Google AdWords is an invaluable online advertising tool for digital marketing. You can reach new audiences, who are searching for your specific products or services. On top of this, you will only pay when they visit your website, or call you directly. Sounds great, right?
So AdWords is great for leads, sales, and generating traffic to your site. That much is certain. And although setting up and running Google Ads is simple, mastering the art of creating and managing the perfect set of adverts on AdWords is no mean feat.
In this post, we address some of the most common issues, questions and queries, which pop up regularly.
What is SEM, and how does it differ to SEO?
SEO is managing a website to ensure it is visible within search engines naturally, via organic means, which does not require paid advertising.
SEM, or search engine marketing, is where paid advertising is used to give your content or business website an advantage, by appearing above or next to the normal, organic search results. This has no impact on the natural listings on Google.
SEO has very limited means of control, whereby SEM and AdWords advertising, means you can directly influence how you rank, and what terms you rank for. You will appear clearly above the organic results listings.
Why do I need SEO and AdWords?
Many businesses may be happy that they already appear on Google. Why would they want to pay Google money to advertise on a platform where they’re already visible?
Nowadays, being visible is not enough. Search results are highly competitive, as ranking for popular keywords and search terms is highly coveted. AdWords gives you an advantage, but it doesn’t take away the high importance of optimising web pages for natural results.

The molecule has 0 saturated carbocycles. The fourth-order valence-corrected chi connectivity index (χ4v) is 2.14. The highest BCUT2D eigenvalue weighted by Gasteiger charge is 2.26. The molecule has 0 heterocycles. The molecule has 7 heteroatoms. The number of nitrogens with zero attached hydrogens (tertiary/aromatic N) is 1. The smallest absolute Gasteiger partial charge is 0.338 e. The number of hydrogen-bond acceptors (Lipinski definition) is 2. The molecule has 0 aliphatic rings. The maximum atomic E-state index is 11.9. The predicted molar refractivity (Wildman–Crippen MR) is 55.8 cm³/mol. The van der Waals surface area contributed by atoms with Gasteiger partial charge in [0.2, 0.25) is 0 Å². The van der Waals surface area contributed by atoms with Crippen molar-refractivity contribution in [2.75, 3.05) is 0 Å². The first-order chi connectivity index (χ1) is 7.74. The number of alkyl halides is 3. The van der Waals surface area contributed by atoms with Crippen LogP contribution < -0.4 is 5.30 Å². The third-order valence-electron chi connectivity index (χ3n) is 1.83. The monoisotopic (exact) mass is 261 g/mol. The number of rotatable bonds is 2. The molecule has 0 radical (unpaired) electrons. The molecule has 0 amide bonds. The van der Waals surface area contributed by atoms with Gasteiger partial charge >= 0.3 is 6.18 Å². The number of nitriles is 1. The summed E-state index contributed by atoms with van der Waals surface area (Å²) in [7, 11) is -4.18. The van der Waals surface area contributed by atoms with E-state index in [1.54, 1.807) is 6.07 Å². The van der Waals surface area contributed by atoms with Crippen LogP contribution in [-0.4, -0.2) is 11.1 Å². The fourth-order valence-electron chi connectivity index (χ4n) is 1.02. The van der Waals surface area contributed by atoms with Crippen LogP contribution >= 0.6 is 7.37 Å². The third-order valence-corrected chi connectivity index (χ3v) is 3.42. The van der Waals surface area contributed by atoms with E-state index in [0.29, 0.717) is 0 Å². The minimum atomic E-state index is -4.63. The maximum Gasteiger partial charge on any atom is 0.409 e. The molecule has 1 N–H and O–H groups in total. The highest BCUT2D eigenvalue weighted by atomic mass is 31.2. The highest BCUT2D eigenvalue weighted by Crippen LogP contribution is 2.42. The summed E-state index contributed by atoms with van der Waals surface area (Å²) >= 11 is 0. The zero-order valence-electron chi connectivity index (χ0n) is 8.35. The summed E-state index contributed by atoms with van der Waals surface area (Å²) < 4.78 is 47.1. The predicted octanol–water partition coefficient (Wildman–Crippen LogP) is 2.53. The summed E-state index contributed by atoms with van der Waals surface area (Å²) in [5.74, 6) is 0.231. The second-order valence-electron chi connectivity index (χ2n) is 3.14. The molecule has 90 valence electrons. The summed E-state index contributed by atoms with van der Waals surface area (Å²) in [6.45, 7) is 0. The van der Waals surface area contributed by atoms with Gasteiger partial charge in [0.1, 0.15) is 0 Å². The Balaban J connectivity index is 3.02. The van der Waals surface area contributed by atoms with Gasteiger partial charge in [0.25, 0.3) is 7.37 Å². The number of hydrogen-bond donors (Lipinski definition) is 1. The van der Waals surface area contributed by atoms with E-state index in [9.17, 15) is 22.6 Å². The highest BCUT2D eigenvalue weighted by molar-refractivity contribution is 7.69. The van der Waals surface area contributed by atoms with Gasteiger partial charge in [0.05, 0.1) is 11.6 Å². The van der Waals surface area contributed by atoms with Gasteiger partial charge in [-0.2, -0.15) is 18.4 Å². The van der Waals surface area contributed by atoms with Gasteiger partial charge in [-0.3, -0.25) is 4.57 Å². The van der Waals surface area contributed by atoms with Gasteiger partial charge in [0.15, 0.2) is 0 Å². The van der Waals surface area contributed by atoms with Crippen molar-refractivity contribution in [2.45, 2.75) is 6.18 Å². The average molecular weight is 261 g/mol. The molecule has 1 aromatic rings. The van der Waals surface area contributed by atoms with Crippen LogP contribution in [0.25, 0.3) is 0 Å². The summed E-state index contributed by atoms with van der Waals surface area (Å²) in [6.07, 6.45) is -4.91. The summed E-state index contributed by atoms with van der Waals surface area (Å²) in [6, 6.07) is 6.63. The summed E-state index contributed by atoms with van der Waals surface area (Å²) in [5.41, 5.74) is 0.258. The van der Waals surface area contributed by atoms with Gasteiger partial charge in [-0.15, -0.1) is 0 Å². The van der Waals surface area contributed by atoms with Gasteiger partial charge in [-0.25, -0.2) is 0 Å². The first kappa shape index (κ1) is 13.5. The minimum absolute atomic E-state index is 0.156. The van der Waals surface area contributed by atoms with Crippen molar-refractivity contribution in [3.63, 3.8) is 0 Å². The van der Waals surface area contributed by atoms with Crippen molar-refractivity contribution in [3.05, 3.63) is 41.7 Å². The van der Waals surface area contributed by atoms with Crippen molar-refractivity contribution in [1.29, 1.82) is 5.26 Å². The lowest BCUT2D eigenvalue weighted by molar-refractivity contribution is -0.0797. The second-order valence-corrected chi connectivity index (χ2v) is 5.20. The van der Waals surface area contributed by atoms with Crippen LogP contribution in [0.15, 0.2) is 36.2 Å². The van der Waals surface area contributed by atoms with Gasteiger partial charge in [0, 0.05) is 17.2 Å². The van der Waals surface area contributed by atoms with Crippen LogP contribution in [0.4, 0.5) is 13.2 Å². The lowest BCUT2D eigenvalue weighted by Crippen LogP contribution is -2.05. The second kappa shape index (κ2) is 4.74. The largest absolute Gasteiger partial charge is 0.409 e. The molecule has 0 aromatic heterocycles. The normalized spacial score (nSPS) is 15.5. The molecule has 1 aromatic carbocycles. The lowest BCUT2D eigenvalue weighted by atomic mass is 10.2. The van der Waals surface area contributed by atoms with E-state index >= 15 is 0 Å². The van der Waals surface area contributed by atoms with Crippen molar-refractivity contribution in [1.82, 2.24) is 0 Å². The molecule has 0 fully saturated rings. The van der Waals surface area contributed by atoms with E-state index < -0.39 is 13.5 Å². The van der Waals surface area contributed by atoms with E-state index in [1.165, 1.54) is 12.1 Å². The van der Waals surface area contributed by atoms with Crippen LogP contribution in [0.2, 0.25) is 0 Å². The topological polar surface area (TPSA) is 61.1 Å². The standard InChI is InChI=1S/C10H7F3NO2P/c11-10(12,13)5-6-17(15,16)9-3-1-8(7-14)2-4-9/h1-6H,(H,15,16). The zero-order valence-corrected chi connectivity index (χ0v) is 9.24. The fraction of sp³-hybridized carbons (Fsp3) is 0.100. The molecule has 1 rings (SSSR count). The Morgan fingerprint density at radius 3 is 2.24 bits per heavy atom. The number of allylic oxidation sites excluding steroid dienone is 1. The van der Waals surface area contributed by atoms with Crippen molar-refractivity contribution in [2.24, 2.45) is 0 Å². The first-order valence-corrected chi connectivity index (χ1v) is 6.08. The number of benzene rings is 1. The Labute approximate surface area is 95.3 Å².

Current customers who already know your business can easily find you by brand name. But how about someone who is looking for your services, but is not yet aware that your business exists, and offers exactly what they’re looking for? This is where AdWords comes into play.
AdWords allows you to bid for key terms that apply to your business. They are going to be searching for a product, or a service, by location or topic.
By choosing to advertise your website for these key terms, you can give your visibility on Google an added boost, to customers who are genuinely interested in what you have to offer.
How does AdWords bidding work?
You can bid on any keyword or phrase which you want to rank for. Of course, the more popular the keyword, the higher the bids.
The position of your ad is created from your ad rank, which is your ad quality score times your maximum bid. Your ad position and cost per click is relative to the bids of other competitors bidding, and their quality score.
To put it simply, a strategic plan is needed to ensure the cost of advertising is warranted, and that you aren’t bidding for key terms which may be wasted. Creating top quality ads, for a high quality score, and bidding a suitable amount, is essential for an effective AdWords campaign.
AdWords Ads: Where will my advert appear?
They can appear in many different places all across the internet. Essentially, this boils down to how your ads are targeted, and the types of advertisements you have created. Ads can be targeted in the following ways:
- Visible within Google searches
- Visible on websites customers may visit
- Ads on mobile phones or tablets
- Ads displayed for particular geographical locations
- Ads displayed to specific audiences or demographics
When will my adverts appear?
Your adverts will appear when chosen keywords or phrases are searched for, which will trigger your site to be displayed both on Google and other websites.